What's Happening in Illinois: The state is becoming a showcase of progressive legislation.

AuthorAlbano, Teresa

Illinois made national headlines this year, and not for corruption or another governor going to prison. (Since the 1960s, four former Illinois governors, three Democrats and one Republican, have been incarcerated.) Instead, the headlines reflected groundbreaking steps the state has taken toward addressing systemic racism.

In March, the Chicago suburb of Evanston became the first locality in the United States to vote to pay reparations to Black residents. Evanston's city council authorized a first allocation of $400,000 from the city's reparations fund, slated to go to sixteen Black families for housing repairs or a downpayment on a new home.

The fund was established in November 2019, when the council voted to set aside the first $10 million collected in taxes from recreational cannabis dispensaries to financially address the city's discriminatory policies toward Black residents, including the disproportionate number of marijuana arrests.

Recreational cannabis was legalized in the state in June 2019. Called the Cannabis Regulation and Tax Act, it was seen as having the strongest social equity measures in the nation.

In February, Illinois became the first state in the nation to enact a law abolishing cash bail--the ability to hold people in jail until they pay a set amount of money--which makes a mockery of the presumption of innocence and the Constitutional right to due process.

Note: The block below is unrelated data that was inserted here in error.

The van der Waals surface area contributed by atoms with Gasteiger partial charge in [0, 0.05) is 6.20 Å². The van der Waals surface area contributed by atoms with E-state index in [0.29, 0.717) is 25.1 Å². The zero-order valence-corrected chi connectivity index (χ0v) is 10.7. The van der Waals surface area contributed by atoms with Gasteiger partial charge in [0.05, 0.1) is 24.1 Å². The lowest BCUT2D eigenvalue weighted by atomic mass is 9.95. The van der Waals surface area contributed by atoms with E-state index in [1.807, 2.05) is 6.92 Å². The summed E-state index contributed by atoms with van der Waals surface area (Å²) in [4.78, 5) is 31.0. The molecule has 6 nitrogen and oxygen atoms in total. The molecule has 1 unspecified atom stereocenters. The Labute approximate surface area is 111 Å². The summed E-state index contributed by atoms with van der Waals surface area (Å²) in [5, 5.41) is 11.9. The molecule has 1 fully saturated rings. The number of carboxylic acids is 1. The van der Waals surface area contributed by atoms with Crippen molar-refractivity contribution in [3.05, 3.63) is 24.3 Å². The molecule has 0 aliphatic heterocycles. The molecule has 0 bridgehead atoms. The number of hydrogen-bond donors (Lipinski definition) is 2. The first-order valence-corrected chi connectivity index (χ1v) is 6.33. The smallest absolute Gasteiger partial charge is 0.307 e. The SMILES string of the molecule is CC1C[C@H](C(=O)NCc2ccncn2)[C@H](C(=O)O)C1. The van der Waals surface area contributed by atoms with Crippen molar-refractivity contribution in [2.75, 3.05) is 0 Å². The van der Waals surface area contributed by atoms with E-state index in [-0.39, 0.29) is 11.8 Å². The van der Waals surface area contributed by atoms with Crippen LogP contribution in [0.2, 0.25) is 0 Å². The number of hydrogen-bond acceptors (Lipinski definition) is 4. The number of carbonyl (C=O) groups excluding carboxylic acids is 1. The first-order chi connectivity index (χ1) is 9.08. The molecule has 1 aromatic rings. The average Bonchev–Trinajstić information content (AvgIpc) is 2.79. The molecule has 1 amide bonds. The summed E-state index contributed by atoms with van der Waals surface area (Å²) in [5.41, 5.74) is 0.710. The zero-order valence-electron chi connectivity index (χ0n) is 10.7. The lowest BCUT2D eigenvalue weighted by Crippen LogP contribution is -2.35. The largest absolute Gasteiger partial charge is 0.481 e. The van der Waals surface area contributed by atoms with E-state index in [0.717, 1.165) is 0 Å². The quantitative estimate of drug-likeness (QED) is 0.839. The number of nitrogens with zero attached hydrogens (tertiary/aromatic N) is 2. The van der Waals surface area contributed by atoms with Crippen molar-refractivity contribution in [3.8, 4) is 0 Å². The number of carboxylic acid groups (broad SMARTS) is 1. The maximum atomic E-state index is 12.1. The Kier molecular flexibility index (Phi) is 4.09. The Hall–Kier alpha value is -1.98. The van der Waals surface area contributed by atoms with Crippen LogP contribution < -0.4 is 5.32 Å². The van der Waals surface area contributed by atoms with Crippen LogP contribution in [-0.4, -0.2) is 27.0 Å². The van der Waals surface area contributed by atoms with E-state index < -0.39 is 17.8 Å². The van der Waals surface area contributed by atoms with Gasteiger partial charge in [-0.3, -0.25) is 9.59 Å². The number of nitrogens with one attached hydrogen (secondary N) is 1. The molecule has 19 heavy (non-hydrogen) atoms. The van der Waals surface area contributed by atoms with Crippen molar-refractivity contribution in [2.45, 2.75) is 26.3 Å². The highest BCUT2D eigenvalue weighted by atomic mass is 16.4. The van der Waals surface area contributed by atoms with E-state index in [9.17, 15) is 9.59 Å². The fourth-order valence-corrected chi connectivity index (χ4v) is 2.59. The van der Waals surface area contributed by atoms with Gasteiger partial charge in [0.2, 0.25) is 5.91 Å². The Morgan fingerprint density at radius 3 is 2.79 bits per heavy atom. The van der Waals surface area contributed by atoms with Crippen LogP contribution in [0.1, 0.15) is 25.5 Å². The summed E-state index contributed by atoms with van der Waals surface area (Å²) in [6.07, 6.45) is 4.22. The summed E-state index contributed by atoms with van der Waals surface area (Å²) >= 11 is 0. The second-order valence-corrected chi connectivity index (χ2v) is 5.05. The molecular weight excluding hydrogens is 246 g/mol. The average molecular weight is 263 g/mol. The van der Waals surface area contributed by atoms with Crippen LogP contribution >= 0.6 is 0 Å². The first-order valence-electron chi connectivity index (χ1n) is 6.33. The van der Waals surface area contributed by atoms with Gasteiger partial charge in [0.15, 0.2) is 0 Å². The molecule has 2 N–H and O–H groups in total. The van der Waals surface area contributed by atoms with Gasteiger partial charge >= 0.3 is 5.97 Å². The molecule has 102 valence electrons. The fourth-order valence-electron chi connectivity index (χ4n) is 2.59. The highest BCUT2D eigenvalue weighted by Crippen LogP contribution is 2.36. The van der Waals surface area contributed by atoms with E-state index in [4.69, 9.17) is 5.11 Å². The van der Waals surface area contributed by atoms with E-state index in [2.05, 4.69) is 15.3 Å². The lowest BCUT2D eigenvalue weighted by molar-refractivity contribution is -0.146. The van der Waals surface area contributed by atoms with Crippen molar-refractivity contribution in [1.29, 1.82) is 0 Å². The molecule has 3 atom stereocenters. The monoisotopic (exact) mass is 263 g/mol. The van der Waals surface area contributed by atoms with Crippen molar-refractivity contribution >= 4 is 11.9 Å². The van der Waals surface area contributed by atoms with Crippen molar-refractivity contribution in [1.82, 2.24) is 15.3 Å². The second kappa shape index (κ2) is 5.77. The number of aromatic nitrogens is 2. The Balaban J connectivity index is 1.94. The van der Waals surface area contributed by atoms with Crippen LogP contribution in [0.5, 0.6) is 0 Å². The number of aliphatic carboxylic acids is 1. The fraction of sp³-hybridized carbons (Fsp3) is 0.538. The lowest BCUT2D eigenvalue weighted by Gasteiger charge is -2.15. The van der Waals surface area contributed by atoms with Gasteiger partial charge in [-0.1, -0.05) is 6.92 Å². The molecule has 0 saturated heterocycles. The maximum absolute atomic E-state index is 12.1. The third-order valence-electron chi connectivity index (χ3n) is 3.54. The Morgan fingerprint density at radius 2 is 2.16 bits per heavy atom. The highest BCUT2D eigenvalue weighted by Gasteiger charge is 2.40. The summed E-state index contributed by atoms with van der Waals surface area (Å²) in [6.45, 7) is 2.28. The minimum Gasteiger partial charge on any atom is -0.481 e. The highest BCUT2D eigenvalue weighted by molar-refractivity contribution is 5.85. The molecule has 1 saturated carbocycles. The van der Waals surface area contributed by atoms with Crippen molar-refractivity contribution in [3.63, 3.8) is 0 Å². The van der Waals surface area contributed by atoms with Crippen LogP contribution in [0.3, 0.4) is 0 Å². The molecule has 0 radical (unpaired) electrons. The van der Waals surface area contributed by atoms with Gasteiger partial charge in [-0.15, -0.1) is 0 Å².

In Illinois, more than 250,000 people a year, many arrested for misdemeanors, languish in county jails.

A large percentage stay for months, even more than a year, because they cannot afford to pay bail, which can run into the thousands of dollars. They are incarcerated not for public safety but because they are poor, and often Black or Latinx.

Starting January 1, 2023, Illinois will be the first U.S. state to take access to money out of the decision over whether or not someone is incarcerated while they await trial.

"This is huge," Patrice James, director of community justice for the Shriver Center on Poverty Law, tells The Progressive. "There is nothing more unjust and racist than our pretrial system."

Pretrial detention can be a matter of life or death. Early in the pandemic, Cook County Jail became a COVID-19 hotspot. At least ten detainees have died from COVID-19, and it's because they could not pay bond.

Reparations and ending money bonds are just two developments that encapsulate how state and local lawmakers are grappling with white supremacy and racial inequity. There are more bills and laws being considered in Illinois to undo harm and meet people's needs, signaling a significant change in state politics.

Progressive reform measures, such as raising the state minimum wage to $15 an hour by 2025 and legalizing recreational cannabis, had already passed in 2019 after the 2018 election. That's when state voters elected Democrats J.B. Pritzker as governor and Juliana Stratton as lieutenant governor--the first Black woman elected to the post. Pritzker, a liberal billionaire who ran on a progressive agenda, defeated a near-billionaire, incumbent Republican Bruce Rauner.

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